The things that we cannot see we naturally presume that there is no risk to our health and well-being. Microplastics are a real threat to our health and we cant even see them, but what are microplastics and where do they come from. Microplastics are plastic pieces that measure less than five millimetres.
The tyres on all our vehicles are responsible for a lot of microplastics in the air, yes even your bike produces it as well but not at the rate of mechanical vehicles. Tyre abrasion is responsible for creating up to 68,000 tonnes of microplastic pollution each year, between 7,000 and 19,000 of which end up in UK waterways. So the question do you need to wear a mask while cycling ? remember the microplastics when you are cycling through traffic. Would you believe that the paint used for road markings even produces microplastics. As the sun and weather erode the paint over time it releases micro-plastics. Also external paint is a contributor. Inclement weather and natural flaking means that the paint used on buildings and road markings can contribute between 1,400 and 3,700 tonnes of microplastic pollution to our waterways every year.
Everyone is hoping that when all cars are electric it will help to keep the air quality better. However thats not going to happen as we have already mentioned about the vehicles tyres cause pollution. The other unseen pollutant is brake dust and clutch dust. These tiny particles measure less than 2.5 thousandths of a millimetre across, less than one thirtieth the width of a human hair. They can reach deep into the heart, lungs and bloodstream causing asthma, heart disease, lung cancer and strokes.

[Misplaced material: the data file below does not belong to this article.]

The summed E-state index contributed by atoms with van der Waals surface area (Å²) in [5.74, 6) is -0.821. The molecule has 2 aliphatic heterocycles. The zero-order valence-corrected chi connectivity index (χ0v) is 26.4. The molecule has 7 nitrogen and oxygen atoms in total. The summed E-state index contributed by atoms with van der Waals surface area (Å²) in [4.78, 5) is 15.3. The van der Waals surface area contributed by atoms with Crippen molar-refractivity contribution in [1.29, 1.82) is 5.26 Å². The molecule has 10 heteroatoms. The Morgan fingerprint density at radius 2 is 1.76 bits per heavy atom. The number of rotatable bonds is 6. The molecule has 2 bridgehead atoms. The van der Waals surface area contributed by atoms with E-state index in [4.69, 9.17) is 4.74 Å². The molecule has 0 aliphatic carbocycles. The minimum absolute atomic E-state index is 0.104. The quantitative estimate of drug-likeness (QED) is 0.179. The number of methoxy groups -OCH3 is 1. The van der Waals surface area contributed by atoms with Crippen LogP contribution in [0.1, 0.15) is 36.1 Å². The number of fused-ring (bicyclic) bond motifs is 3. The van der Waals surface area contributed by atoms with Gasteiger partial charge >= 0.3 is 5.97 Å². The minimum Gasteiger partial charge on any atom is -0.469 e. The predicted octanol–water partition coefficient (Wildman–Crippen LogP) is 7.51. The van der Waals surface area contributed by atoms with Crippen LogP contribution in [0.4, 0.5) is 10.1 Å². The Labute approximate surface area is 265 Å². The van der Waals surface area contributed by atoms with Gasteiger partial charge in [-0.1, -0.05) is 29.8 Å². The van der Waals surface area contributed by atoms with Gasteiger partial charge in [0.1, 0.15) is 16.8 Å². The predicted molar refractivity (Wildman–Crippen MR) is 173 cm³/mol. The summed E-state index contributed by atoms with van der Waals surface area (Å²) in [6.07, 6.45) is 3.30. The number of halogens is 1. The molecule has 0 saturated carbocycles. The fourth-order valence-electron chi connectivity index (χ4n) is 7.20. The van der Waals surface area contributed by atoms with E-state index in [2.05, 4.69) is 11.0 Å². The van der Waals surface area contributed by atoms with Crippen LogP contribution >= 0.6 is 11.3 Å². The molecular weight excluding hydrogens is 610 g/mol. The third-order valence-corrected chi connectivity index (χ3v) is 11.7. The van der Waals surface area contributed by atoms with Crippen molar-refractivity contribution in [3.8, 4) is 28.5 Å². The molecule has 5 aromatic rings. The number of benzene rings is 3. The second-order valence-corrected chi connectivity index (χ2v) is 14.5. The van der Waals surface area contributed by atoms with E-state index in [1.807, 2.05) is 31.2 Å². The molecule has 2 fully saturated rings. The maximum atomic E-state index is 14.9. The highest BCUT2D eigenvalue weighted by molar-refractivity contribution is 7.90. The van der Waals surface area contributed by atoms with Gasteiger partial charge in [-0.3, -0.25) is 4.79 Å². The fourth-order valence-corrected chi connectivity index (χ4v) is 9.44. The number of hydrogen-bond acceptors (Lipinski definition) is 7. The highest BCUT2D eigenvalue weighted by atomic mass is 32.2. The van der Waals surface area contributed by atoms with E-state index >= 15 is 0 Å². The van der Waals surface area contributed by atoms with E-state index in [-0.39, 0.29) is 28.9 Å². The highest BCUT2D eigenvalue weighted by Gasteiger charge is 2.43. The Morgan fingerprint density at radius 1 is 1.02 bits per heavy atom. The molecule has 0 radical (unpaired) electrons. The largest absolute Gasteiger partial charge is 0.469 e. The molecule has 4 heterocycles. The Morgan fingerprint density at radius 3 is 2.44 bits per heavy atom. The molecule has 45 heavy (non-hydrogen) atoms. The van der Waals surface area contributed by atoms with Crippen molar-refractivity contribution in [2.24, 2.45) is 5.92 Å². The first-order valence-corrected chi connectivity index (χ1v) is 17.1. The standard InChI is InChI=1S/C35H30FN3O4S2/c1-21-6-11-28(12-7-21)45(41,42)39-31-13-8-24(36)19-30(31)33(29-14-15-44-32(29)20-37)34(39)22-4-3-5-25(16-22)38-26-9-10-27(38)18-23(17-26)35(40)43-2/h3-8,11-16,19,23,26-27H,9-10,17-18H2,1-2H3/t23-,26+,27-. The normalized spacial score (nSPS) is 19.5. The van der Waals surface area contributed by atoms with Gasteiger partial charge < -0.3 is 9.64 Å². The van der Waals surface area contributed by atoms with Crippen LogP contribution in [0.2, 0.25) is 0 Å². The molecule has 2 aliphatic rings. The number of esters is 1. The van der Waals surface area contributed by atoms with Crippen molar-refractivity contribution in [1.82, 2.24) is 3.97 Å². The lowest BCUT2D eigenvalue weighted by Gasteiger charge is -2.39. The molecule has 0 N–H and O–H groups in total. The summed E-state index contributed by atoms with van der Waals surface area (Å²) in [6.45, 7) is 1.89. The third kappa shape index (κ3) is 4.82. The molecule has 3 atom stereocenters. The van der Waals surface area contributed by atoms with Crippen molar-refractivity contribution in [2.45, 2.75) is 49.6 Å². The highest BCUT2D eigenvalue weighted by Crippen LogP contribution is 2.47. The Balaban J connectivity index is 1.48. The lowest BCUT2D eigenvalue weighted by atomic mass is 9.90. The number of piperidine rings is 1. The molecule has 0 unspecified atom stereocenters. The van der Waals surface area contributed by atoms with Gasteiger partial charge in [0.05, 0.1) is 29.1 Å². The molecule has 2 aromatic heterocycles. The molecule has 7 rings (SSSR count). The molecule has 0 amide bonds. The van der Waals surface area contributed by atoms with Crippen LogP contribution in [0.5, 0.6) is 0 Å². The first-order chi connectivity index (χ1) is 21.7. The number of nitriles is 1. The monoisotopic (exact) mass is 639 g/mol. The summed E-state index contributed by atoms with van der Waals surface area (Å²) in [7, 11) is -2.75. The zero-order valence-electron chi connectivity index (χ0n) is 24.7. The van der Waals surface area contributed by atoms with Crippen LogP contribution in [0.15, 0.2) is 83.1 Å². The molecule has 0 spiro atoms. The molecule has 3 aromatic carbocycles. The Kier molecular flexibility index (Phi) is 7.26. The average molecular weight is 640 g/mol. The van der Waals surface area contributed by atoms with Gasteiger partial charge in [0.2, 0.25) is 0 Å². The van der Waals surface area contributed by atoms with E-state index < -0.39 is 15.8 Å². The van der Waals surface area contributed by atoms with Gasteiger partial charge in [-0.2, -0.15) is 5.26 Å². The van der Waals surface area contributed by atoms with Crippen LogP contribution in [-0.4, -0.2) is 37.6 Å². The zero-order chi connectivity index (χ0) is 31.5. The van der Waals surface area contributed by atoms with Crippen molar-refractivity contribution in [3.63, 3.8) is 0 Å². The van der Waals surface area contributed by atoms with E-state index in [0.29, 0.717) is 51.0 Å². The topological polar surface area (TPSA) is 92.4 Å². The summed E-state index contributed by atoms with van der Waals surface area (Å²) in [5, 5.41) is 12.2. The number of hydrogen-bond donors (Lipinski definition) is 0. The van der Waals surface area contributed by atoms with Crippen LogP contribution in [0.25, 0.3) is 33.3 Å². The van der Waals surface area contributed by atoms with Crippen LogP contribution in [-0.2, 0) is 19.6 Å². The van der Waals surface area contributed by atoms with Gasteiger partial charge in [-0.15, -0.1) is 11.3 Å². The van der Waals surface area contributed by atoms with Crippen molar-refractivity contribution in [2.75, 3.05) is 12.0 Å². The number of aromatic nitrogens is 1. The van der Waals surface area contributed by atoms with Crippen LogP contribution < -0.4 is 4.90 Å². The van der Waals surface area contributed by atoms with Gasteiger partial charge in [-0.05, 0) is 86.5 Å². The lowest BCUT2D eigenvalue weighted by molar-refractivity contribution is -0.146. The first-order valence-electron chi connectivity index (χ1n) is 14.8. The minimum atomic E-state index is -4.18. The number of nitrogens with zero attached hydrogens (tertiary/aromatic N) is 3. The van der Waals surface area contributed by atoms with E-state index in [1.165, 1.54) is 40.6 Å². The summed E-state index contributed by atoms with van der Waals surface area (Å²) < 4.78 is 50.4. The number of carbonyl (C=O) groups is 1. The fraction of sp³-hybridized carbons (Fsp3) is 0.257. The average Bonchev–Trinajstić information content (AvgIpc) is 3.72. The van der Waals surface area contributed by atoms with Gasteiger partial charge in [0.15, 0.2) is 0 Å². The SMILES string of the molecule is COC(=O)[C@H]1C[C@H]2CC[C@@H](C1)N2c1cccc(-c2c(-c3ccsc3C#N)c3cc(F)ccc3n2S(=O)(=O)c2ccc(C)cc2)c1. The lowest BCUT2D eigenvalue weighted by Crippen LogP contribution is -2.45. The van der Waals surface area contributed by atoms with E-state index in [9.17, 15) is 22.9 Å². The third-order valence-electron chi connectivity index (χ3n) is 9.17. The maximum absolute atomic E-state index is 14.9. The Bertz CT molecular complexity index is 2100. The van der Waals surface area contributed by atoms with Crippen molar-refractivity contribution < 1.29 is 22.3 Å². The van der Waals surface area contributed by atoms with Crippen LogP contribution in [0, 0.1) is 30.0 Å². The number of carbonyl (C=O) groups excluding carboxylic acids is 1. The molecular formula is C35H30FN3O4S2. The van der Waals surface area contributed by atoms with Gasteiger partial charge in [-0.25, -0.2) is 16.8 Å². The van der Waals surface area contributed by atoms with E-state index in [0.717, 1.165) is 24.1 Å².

Do you still need ask the question do you need to wear a mask while cycling ?Well if your cycling in a town or city II would highly recommend that you do wear a mask for cycling. The other reason to wear a mask is also to stop you transmitting any airborne disease. With physical activity the heart rate goes up and pumps the blood faster, you breath heaver in order to get the oxygen in quicker. As you expel air the 2m social distancing isn't much good, it would be more like 3m to keep people safe around you.
When purchasing a bike mask make sure that it carries a N95 or N99 certification. These ratings show the percentage of air particulate matter that can get through the mask. So its 95% or 99% the N99 includes tiny PM2.5 particles which are the most dangerous as they can remain in the lungs for a while.
It’s important to pick up an anti-pollution mask that fits correctly; it’ll allow unfiltered air to pass through the sides if it’s gaping off your face. Bike masks that are too tight will restrict breathing and feel uncomfortable during cycling. Luckily, most manufacturers offer a sizing guide to help you get the right fit.